Abstract

This article considers the gap between the roles of women as signs of modernization and agents of artistic creation in the late Ottoman Empire and the early Turkish Republic, between the 1880s and the 1950s. It investigates why, during an era of remarkable achievements in women’s education and participation in the public sphere, women trained as artists rarely succeeded in forging professional careers. It suggests that although useful as a mode of memorial, the retroactive enumeration of female artists from this period repeats the use of women as tropes of modernization rather than critically evaluating their historical opportunities to participate fully as agents in the modern public sphere.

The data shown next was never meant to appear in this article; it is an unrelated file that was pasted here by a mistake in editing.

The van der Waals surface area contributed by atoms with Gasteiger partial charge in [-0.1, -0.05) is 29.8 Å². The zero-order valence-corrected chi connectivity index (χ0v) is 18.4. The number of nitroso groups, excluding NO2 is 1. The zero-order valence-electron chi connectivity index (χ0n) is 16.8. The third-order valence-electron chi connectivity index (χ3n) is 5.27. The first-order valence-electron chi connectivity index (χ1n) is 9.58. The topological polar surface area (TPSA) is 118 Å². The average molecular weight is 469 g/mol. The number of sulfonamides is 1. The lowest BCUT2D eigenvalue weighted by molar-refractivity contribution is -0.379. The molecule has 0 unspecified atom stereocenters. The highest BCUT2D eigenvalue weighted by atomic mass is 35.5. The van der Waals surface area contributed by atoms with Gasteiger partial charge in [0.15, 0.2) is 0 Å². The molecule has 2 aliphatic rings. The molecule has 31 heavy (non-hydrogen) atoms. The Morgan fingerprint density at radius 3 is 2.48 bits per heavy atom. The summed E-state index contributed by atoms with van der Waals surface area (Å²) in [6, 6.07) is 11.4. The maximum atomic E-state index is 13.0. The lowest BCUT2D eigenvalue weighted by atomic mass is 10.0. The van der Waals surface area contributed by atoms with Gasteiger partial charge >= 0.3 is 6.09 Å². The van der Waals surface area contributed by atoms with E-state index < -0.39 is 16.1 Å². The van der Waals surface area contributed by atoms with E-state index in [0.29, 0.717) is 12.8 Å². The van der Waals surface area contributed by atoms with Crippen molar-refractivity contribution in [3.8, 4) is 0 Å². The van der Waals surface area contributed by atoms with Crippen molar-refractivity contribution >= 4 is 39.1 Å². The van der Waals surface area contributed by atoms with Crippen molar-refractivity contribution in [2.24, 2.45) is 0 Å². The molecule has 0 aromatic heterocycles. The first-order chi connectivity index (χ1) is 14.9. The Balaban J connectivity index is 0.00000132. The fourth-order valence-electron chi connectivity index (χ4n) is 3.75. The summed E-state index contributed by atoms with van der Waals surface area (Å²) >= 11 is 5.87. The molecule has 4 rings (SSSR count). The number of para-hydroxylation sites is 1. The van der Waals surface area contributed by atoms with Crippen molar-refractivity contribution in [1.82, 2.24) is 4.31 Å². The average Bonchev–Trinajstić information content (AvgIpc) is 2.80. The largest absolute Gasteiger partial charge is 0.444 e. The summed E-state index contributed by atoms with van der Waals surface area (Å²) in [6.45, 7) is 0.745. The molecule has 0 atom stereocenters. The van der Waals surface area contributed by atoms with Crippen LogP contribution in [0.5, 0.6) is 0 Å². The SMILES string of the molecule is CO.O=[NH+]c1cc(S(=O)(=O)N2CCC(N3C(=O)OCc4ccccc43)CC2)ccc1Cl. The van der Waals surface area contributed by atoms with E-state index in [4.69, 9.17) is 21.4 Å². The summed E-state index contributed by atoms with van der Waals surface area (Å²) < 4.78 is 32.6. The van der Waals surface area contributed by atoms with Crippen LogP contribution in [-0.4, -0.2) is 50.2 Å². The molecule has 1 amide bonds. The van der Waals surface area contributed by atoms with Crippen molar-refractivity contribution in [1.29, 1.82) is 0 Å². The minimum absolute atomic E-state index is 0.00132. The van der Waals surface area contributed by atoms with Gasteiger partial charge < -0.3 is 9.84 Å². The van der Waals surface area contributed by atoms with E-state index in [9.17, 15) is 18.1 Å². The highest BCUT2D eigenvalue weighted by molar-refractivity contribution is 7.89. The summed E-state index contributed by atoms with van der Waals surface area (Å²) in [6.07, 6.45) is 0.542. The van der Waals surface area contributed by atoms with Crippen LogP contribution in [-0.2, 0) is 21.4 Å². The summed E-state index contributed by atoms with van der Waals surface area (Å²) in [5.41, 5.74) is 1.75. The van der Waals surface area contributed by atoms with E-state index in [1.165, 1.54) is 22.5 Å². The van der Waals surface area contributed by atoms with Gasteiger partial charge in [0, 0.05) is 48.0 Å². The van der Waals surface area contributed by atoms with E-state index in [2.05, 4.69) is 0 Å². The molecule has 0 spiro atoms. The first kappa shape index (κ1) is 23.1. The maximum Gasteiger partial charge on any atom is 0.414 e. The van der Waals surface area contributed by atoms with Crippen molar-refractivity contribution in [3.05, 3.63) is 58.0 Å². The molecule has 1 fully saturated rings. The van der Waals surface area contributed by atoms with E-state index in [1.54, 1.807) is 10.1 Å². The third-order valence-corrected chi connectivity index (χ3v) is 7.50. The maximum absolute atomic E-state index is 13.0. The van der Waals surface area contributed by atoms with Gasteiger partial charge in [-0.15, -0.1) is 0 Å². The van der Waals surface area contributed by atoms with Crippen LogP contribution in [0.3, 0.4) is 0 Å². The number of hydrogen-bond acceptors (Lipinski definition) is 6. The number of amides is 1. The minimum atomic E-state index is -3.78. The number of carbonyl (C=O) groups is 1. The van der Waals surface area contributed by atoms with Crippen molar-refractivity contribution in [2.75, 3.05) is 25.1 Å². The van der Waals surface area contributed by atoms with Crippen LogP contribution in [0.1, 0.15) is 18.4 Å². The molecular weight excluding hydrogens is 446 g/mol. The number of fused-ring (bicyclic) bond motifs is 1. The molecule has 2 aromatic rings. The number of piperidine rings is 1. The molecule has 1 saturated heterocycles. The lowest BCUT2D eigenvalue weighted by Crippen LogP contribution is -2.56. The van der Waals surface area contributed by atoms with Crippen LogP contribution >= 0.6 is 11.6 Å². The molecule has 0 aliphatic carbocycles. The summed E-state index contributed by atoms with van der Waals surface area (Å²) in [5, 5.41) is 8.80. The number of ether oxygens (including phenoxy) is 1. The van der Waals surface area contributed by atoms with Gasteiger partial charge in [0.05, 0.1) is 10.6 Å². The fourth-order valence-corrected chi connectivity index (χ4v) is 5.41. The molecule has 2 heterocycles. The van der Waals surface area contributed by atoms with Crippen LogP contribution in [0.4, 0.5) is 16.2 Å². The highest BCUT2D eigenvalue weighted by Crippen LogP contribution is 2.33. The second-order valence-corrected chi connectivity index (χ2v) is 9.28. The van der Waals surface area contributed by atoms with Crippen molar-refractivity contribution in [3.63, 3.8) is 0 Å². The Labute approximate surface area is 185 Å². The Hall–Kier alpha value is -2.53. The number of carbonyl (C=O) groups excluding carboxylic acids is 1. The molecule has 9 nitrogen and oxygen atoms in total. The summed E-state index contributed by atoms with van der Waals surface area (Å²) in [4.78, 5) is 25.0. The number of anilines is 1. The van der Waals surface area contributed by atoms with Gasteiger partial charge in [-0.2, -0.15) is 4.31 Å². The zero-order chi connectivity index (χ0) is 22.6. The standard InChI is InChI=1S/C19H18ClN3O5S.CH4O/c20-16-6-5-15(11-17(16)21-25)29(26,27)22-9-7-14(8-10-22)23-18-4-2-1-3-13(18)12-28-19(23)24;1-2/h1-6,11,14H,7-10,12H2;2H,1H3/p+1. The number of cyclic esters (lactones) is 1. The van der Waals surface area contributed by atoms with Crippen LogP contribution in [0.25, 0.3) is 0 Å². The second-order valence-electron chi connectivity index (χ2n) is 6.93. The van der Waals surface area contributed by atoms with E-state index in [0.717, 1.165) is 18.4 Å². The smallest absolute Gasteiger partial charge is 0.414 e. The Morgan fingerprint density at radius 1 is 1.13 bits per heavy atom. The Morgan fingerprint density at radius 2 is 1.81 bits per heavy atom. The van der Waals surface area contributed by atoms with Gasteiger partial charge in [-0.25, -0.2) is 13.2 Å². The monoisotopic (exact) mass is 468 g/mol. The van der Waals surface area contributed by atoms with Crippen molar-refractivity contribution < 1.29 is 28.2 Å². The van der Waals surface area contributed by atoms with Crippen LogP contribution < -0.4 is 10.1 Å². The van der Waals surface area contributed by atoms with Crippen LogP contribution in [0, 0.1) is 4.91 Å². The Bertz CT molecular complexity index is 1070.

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Additional Information

ISSN
1527-2036
Print ISSN
1042-7961
Pages
pp. 13-37
Launched on MUSE
2011-03-10
Open Access
No
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